Hyperparathyroidism

Hyperparathyroidism is excessive secretion of PTH, or over-activity of parathyroid glands. There are two main types of hyperparathyroidism: primary and secondary. In these conditions, it’s important to work with a doctor to decide the best course of action to make sure your body has the right balance of vitamin D, calcium and PTH.

Primary hyperparathyroidism

In primary hyperparathyroidism, the parathyroid glands have gone “haywire.” The most common reason for this is because of a non-cancerous tumor on the parathyroid, called an adenoma. Because of the adenoma, the parathyroid can make too much PTH, which can cause calcium to be too high in the blood, and overtime, lead to poor bone health.

Sometimes doctors decide to treat primary hyperparathyroidism surgically, by removing the adenoma.

If you have primary hyperparathyrodism, you need to work with your doctor to see if you can take vitamin D. Since you may have high blood calcium, it’s important to make sure you’re under a doctor’s supervision if considering taking vitamin D.

Secondary hyperparathyroidism

Secondary hyperparathyroidism is caused by either long term vitamin D deficiency or kidney failure.

With long term vitamin D deficiency, the body may not get enough vitamin D to absorb adequate calcium and keep PTH levels in check, leading to high PTH levels. This can be corrected by treating vitamin D deficiency.

In kidney failure, sometimes the kidney has difficulty producing 1,25(OH)₂D, which can lead to poor absorption of calcium, low blood calcium, and too much PTH.

Overtime, secondary hyperparathyroidism can lead to poor bone health, so it’s important to treat. If you have secondary hyperparathyrodism, you need to work with your doctor to see how much vitamin D you should be taking and if you need to take any other course of action, like taking activated vitamin D.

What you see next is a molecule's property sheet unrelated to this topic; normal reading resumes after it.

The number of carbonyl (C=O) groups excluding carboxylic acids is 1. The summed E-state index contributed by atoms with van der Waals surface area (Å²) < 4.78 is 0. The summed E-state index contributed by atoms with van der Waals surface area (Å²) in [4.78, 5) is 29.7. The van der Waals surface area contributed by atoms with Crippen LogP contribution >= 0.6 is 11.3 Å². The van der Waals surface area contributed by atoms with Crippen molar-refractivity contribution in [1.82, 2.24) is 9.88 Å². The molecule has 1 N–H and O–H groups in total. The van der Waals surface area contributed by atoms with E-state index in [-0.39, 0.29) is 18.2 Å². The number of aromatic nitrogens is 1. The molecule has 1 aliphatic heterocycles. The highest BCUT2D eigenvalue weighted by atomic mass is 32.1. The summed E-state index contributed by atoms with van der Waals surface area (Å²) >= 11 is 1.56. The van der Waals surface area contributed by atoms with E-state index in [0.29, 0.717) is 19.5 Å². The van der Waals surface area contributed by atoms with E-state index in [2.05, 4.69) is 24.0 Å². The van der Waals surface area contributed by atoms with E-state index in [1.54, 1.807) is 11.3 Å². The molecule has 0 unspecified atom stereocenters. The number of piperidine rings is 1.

Hypoparathyroidism

Hypoparathyroidism is a disorder where there is too little parathyroid activity, where the parathyroid doesn’t make as much PTH as it should. The most common cause of hypoparathyrodism is surgical removal of a part of your parathyroid. This can happen in two ways:

  1. Either on accident, when some of the parathyroid is removed during surgery to remove some of the thyroid.
  2. Or because you’ve had surgery to remove an adenoma on the parathyroid (in primary hyperparathyroidism), and the parathyroid no longer functions perfectly.

Hypoparathyroidism can cause you to not having enough calcium in the blood, a condition called hypocalcemia, but this doesn’t always happen. Because of this, vitamin D supplementation can be very important in making sure you have the right balance of calcium in the blood. It’s important to work with your doctor if you have hypoparathyroidism, to see how much vitamin D you should be taking and if you may need to take any other course of action.

References
  1. Dusso AS and Tokumoto M. Biological and Molecular Effects of Vitamin D on the Kidney. In Vitamin D: Physiology, Molecular Biology and Clinical Applications (Second Edition), by Holick MF, 2010.
  2. Holick, MF et al. Guidelines for preventing and treating vitamin D deficiency and insufficiency revisted. Journal of Clinical Endocrinology & Metabolism, 2012.
  3. Silver, J and Naveh-Many T. Vitamin D and the Parathyroids. In Vitamin D: Physiology, Molecular Biology and Clinical Applications (Second Edition), by Holick MF, 2010.